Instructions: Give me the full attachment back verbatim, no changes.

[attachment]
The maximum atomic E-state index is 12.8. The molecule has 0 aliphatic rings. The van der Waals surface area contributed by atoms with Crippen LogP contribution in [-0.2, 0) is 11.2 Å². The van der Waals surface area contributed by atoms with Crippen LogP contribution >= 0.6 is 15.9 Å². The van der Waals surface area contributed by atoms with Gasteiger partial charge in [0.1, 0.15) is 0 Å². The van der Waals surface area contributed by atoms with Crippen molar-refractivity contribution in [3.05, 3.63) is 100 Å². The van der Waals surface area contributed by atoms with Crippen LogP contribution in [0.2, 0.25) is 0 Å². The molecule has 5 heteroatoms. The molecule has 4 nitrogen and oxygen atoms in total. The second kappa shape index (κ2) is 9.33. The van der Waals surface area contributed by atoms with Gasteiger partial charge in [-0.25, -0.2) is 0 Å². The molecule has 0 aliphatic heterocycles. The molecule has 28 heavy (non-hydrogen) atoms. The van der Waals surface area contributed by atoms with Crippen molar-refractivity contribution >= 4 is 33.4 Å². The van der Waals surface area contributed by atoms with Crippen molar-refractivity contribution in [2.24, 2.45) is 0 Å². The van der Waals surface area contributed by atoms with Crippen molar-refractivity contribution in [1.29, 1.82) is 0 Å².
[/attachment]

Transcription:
The maximum atomic E-state index is 12.8. The molecule has 0 aliphatic rings. The van der Waals surface area contributed by atoms with Crippen LogP contribution in [-0.2, 0) is 11.2 Å². The van der Waals surface area contributed by atoms with Crippen LogP contribution >= 0.6 is 15.9 Å². The van der Waals surface area contributed by atoms with Gasteiger partial charge in [0.1, 0.15) is 0 Å². The van der Waals surface area contributed by atoms with Crippen molar-refractivity contribution in [3.05, 3.63) is 100 Å². The van der Waals surface area contributed by atoms with Crippen LogP contribution in [0.2, 0.25) is 0 Å². The molecule has 5 heteroatoms. The molecule has 4 nitrogen and oxygen atoms in total. The second kappa shape index (κ2) is 9.33. The van der Waals surface area contributed by atoms with Gasteiger partial charge in [-0.25, -0.2) is 0 Å². The molecule has 0 aliphatic heterocycles. The molecule has 28 heavy (non-hydrogen) atoms. The van der Waals surface area contributed by atoms with Crippen molar-refractivity contribution >= 4 is 33.4 Å². The van der Waals surface area contributed by atoms with Crippen molar-refractivity contribution in [2.24, 2.45) is 0 Å². The van der Waals surface area contributed by atoms with Crippen molar-refractivity contribution in [1.29, 1.82) is 0 Å².